Presentation on theme: "GROUND We walk on it, play on it, and live on it, but what is it in reality when it comes to communications systems, and how do we obtain a “TRUE” and."— Presentation transcript:
Ground Terminology Anode/Electrode Factors to determine in selecting electrodes include, ampacity (the ability to handle current or amps), corrosion resistance, life expectancy, resistance-to-temperature change, and of course resistance over time.. Bonding Making sure that all the electrical “devices” and/or circuits are tied together to form a common ground system or grid. THIS INCLUDES TOWERS!! Earthing The process of electrically connecting to the earth itself is often called “earthing”, particularly in Europe where the term “grounding” is used to describe the above ground wiring. The term “Grounding” is used in America to discuss both earthing and grounding.
Ground Factors Soil Resistivity Surface Area of Anode Zone or Sphere of Influence
ANODE/ELECTRODE An electrode is anything placed into the ground that is used to provide an electrical connection to the earth. The most common electrode is the copper-clad driven grounding rod. This grounding rod is essentially an 8 or 10-foot long shaft of mild-steel, thinly coated with copper and driven into the earth. The process of installing an electrode would be called “earthing”. Each electrode has its own unique advantages and disadvantages. In the case of the copper-clad driven rod, it is very inexpensive to purchase, but can be overly labor-intensive and time-consuming to install. It also has some poor electrical properties. On the other hand, electrolytic rods while cost prohibitive, out perform any other grounding electrode on the market today.
A common misconception is that the copper coating on a standard driven rod has been applied for electrical reasons. While copper is certainly a conductive material, its real purpose on the rod is to provide corrosion protection for the Steel underneath. Many corrosion problems can occur because copper is not always the best choice in corrosion protection. It should be noted that galvanized driven rods have been developed to address the corrosion concerns that copper presents, and in many cases are a better choice for prolonging the life of the grounding rod and grounding systems. Generally speaking, galvanized rods are a better choice in all but high salt environments.
Advanced Driven Rods can easily be installed to depths of 20 ft or more, depending upon soil conditions. Advanced Driven Rods are typically driven into the ground with a standard drill hammer. This automation dramatically reduces the time required for installation. The tip of an Advanced Driven Rod is typically made of carbide and works in a similar manner to a masonry drill bit, allowing the rod to bore through rock with relative ease. Advanced Driven Rods are modular in nature and are designed in five foot lengths.
Grounding plates should be buried at least 30 inches below grade level. While the surface area of grounding plates is greatly increased over that of a driven rod, the zone of influence is relatively small. The zone of influence of a grounding plate can be as small as 17 inches. This ultra-small zone of influence typically causes grounding plates to have a higher resistance reading than other electrodes of similar mass.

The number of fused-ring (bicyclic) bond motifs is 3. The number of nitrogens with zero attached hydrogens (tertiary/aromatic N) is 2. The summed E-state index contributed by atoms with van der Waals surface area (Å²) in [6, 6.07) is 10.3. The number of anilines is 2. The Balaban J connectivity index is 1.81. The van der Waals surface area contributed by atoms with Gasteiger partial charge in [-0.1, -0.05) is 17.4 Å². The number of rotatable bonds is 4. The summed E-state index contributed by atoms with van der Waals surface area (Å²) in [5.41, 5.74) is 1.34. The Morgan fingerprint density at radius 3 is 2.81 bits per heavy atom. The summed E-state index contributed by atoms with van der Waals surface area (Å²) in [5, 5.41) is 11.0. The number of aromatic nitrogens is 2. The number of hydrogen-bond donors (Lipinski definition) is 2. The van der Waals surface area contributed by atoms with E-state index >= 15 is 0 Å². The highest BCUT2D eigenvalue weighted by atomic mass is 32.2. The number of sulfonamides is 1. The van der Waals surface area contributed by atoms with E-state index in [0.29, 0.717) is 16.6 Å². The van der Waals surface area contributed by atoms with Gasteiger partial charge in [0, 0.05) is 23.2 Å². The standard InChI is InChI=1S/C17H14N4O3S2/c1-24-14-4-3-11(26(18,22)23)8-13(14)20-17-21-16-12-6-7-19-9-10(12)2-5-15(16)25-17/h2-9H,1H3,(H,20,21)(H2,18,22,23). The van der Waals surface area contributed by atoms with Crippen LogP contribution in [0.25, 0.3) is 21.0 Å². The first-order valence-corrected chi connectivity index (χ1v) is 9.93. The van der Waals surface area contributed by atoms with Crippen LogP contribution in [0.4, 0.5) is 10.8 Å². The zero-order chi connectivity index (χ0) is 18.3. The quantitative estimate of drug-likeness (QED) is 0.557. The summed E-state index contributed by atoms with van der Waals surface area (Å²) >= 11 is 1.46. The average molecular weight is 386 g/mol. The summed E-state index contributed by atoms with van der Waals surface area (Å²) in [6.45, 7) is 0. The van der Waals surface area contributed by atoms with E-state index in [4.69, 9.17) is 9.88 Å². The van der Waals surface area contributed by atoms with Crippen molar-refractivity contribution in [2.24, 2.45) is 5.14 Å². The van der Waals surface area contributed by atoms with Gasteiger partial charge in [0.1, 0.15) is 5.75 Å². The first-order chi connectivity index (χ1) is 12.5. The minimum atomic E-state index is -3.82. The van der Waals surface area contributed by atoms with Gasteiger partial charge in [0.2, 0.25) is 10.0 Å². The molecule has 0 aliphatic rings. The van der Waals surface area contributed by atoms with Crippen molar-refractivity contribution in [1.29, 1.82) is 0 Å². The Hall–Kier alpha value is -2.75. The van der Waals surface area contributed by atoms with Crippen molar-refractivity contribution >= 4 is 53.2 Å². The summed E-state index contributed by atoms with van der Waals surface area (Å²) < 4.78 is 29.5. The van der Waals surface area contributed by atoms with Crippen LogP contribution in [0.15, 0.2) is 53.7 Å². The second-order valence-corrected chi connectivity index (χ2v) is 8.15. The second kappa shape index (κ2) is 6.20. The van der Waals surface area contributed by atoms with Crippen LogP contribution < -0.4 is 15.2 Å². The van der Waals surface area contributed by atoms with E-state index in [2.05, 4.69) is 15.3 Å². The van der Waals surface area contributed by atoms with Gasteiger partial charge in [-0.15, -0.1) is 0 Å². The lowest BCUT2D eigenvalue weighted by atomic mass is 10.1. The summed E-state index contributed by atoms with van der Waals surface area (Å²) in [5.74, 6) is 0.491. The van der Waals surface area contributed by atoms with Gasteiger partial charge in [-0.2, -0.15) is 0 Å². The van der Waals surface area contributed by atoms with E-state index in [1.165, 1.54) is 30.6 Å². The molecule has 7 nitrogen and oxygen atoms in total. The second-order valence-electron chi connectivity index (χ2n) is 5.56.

Concrete Encased Electrodes use a minimum No. 4 AWG copper wire at least 20 feet in length and encased in at least 2 inches of concrete. They dramatically increase the surface area and degree of contact with the surrounding soil. However, the zone of influence is not increased, therefore the resistance to ground is typically only slightly lower than the wire would be without the concrete.
Eliminates the drawbacks of other grounding electrodes. This active grounding electrode consists of a hollow copper shaft filled with natural earth salts and desiccants whose hygroscopic nature draws moisture from the air. The moisture mixes with the salts to form an electrolytic solution that continuously seeps into the surrounding backfill material, keeping it moist and high in ionic content.
Zone/Sphere Of Influence Determines how efficiently grounding electrodes discharge electrons into the earth. The “Sphere Of Influence” is the volume of soil throughout which the electrical potential from a lightning strike is dissipated. The greater the volume, the more efficient the electrode. The greater the surface area of the electrode, the greater the contact with the soil and the more electrical energy that can be discharged per unit of time.
A simpler version is used when the above formula is modified by rounding Π (pi) down to to 3 and cross canceling to get the formula: V=5L3 In this example, a single 10-foot driven rod would utilize 5,000 cubic feet of soil, where as a single 8 foot rod would utilize about half the soil at 2,560 cubic feet.
MEASUREMENTS Soil resistivity. Anode/Ground resistance Proper sized ground cable and anode In order to achieve reliable electrical grounding, it is absolutely essential that you verify:
Wenner 4-Point Soil Resistivity Test Uses 4 probes spaced at equal distances across the surface of the earth in a straight line The distance that the probes are spaced determines the testing depth into the soil Multiple tests are typically conducted at a variety of probe spacing
3 Point Method Fall Of Potential And Induced Frequency Ground Resistance Test Requires complete isolation from the power utility A short probe is driven into the earth at a distance of ten times the length of the grounding system. Often referred to as “Megger Test”.
Induced Frequency Test aka Clamp-On Testing Newest test method for measuring the ground resistance of a grounding system or electrode Induced Frequency test can be used on live or ‘hot” systems This ground resistance test is rapid and accurate